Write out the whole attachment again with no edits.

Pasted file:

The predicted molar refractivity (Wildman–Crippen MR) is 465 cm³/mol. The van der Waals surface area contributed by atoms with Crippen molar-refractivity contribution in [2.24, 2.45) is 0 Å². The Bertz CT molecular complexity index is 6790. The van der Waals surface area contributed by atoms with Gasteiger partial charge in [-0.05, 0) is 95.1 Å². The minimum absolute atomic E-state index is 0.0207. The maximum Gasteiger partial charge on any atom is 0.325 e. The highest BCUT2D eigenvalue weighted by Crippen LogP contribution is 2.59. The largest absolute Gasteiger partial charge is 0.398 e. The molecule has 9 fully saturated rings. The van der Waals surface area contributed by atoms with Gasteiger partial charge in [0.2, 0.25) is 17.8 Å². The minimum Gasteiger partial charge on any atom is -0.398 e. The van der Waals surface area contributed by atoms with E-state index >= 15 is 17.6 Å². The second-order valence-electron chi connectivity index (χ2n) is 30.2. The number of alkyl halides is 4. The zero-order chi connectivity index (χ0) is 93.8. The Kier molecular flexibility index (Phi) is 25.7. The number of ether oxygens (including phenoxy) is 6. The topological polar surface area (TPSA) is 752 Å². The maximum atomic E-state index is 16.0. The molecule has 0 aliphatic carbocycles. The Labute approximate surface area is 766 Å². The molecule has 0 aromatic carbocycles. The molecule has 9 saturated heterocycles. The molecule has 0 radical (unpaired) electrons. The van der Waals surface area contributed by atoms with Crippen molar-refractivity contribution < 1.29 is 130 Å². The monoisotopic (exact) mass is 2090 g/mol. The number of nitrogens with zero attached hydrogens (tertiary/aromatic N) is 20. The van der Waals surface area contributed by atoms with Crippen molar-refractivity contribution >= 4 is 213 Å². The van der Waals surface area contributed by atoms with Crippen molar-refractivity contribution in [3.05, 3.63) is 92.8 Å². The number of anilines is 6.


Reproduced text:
The predicted molar refractivity (Wildman–Crippen MR) is 465 cm³/mol. The van der Waals surface area contributed by atoms with Crippen molar-refractivity contribution in [2.24, 2.45) is 0 Å². The Bertz CT molecular complexity index is 6790. The van der Waals surface area contributed by atoms with Gasteiger partial charge in [-0.05, 0) is 95.1 Å². The minimum absolute atomic E-state index is 0.0207. The maximum Gasteiger partial charge on any atom is 0.325 e. The highest BCUT2D eigenvalue weighted by Crippen LogP contribution is 2.59. The largest absolute Gasteiger partial charge is 0.398 e. The molecule has 9 fully saturated rings. The van der Waals surface area contributed by atoms with Gasteiger partial charge in [0.2, 0.25) is 17.8 Å². The minimum Gasteiger partial charge on any atom is -0.398 e. The van der Waals surface area contributed by atoms with E-state index >= 15 is 17.6 Å². The second-order valence-electron chi connectivity index (χ2n) is 30.2. The number of alkyl halides is 4. The zero-order chi connectivity index (χ0) is 93.8. The Kier molecular flexibility index (Phi) is 25.7. The number of ether oxygens (including phenoxy) is 6. The topological polar surface area (TPSA) is 752 Å². The maximum atomic E-state index is 16.0. The molecule has 0 aliphatic carbocycles. The Labute approximate surface area is 766 Å². The molecule has 0 aromatic carbocycles. The molecule has 9 saturated heterocycles. The molecule has 0 radical (unpaired) electrons. The van der Waals surface area contributed by atoms with Crippen molar-refractivity contribution < 1.29 is 130 Å². The monoisotopic (exact) mass is 2090 g/mol. The number of nitrogens with zero attached hydrogens (tertiary/aromatic N) is 20. The van der Waals surface area contributed by atoms with Crippen molar-refractivity contribution >= 4 is 213 Å². The van der Waals surface area contributed by atoms with Crippen molar-refractivity contribution in [3.05, 3.63) is 92.8 Å². The number of anilines is 6.